Weather conditions can be particularly challenging in that both colder-than-normal and warmer-than-normal conditions can cause problems in the Arctic. Onshore, the marshy Arctic tundra can preclude exploration activities during the warm months of the year, thereby confining exploratory drilling to a few winter months. If summer comes earlier than expected (as was the case in Alaska in April 2009), it can leave equipment stranded and hinder some exploratory well drilling. Similarly, a late onset of winter weather delays construction of the ice roads required to transport heavy equipment across the tundra. Offshore, cold conditions can lead to greater than anticipated ice pack, which can damage offshore facilities, while also hindering the shipment of personnel, materials, equipment, and oil for long time periods. Further challenges are associated with severe weather search and rescue operations.
Political issues stemming from the overlapping and disputed claims of economic sovereignty between neighboring jurisdictions also pose a challenge to resource development in the Arctic. The area north of the Arctic Circle is apportioned among eight countries - Canada, Denmark (Greenland), Finland, Iceland, Norway, Russia, Sweden, and the United States. Under current international practice, countries have exclusive rights to seabed resources up to 200 miles beyond their coast, an area called an Exclusive Economic Zone (EEZ). Beyond the EEZ, countries must demonstrate that the seabed is a "natural prolongation" of the continental shelf in order to claim seabed rights. These practices have led to several overlapping claims between countries. For example, Russia has made a claim that its shelf extends all the way to the North Pole along the Lomonosov Ridge.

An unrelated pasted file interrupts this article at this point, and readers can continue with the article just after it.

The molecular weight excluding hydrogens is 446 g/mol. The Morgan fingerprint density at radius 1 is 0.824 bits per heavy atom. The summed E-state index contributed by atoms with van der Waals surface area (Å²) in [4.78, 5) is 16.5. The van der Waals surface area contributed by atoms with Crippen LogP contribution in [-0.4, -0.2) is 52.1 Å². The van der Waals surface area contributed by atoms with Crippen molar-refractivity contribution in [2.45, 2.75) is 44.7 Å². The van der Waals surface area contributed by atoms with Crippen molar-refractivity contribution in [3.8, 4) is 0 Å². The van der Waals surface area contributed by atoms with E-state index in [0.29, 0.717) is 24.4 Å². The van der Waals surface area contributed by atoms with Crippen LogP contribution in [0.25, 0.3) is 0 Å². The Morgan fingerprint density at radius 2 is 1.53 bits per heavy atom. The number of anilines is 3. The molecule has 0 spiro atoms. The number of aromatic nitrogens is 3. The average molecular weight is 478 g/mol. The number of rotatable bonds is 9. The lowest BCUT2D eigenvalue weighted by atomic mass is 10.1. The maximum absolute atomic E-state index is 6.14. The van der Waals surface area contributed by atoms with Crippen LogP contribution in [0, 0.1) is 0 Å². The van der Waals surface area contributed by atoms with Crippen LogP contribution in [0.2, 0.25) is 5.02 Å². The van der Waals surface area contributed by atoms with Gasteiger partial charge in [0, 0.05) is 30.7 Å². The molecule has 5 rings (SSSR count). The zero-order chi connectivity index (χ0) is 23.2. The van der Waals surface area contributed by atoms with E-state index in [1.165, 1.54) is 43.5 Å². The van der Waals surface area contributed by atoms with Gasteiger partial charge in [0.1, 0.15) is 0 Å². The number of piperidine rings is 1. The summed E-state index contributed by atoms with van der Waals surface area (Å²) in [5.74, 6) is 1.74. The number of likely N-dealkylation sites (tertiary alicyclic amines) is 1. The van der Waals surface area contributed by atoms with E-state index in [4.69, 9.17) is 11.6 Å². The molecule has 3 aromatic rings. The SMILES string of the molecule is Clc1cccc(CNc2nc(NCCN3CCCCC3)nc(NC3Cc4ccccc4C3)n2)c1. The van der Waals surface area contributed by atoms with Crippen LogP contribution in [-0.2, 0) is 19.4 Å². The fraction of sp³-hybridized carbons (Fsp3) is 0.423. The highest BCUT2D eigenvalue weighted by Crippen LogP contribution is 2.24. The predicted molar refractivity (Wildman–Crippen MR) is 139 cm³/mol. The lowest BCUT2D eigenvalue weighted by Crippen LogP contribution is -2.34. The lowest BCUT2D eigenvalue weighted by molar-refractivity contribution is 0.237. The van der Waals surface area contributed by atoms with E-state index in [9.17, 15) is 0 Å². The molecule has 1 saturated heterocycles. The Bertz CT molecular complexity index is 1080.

Prior to 2011, there were two major disputes regarding the boundaries of EEZs in the Arctic; currently, one of these is ongoing, while the other has been resolved. The ongoing dispute involves the maritime border between the United States and Canada in the Beaufort Sea. This border dispute has led to competing claims over an 8,100 square mile slice of the Sea, with each country considering the slice part of its EEZ. The disputed area is thought to contain significant energy resources. In 2010, Russia and Norway signed a treaty establishing a maritime border between the countries, resolving the status of 67,000 square miles in the Barents Sea. The treaty has since been ratified, opening up the area for mapping and seismic studies of potential hydrocarbon resources.